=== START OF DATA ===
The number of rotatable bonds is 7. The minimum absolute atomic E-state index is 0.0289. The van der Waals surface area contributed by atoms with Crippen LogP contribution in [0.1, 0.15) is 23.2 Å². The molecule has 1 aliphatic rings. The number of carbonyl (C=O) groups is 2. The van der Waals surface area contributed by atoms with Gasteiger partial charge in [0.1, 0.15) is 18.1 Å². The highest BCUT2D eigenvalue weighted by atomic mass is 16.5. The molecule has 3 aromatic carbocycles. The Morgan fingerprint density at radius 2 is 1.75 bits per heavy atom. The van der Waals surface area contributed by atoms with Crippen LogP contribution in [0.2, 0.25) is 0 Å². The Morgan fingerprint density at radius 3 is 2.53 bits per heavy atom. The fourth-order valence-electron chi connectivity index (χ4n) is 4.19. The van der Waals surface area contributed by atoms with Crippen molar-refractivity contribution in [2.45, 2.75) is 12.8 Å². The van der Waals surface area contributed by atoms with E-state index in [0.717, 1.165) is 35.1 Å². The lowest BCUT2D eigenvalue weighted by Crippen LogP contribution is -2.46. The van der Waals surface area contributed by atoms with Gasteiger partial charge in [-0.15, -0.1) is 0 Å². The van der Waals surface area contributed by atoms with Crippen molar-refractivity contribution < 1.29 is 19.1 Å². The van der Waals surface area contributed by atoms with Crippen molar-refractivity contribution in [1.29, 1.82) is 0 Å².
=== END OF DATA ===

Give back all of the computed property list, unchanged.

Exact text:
The number of rotatable bonds is 7. The minimum absolute atomic E-state index is 0.0289. The van der Waals surface area contributed by atoms with Crippen LogP contribution in [0.1, 0.15) is 23.2 Å². The molecule has 1 aliphatic rings. The number of carbonyl (C=O) groups is 2. The van der Waals surface area contributed by atoms with Gasteiger partial charge in [0.1, 0.15) is 18.1 Å². The highest BCUT2D eigenvalue weighted by atomic mass is 16.5. The molecule has 3 aromatic carbocycles. The Morgan fingerprint density at radius 2 is 1.75 bits per heavy atom. The van der Waals surface area contributed by atoms with Crippen LogP contribution in [0.2, 0.25) is 0 Å². The Morgan fingerprint density at radius 3 is 2.53 bits per heavy atom. The fourth-order valence-electron chi connectivity index (χ4n) is 4.19. The van der Waals surface area contributed by atoms with Crippen molar-refractivity contribution in [2.45, 2.75) is 12.8 Å². The van der Waals surface area contributed by atoms with E-state index in [0.717, 1.165) is 35.1 Å². The lowest BCUT2D eigenvalue weighted by Crippen LogP contribution is -2.46. The van der Waals surface area contributed by atoms with Gasteiger partial charge in [-0.15, -0.1) is 0 Å². The van der Waals surface area contributed by atoms with Crippen molar-refractivity contribution < 1.29 is 19.1 Å². The van der Waals surface area contributed by atoms with Crippen molar-refractivity contribution in [1.29, 1.82) is 0 Å².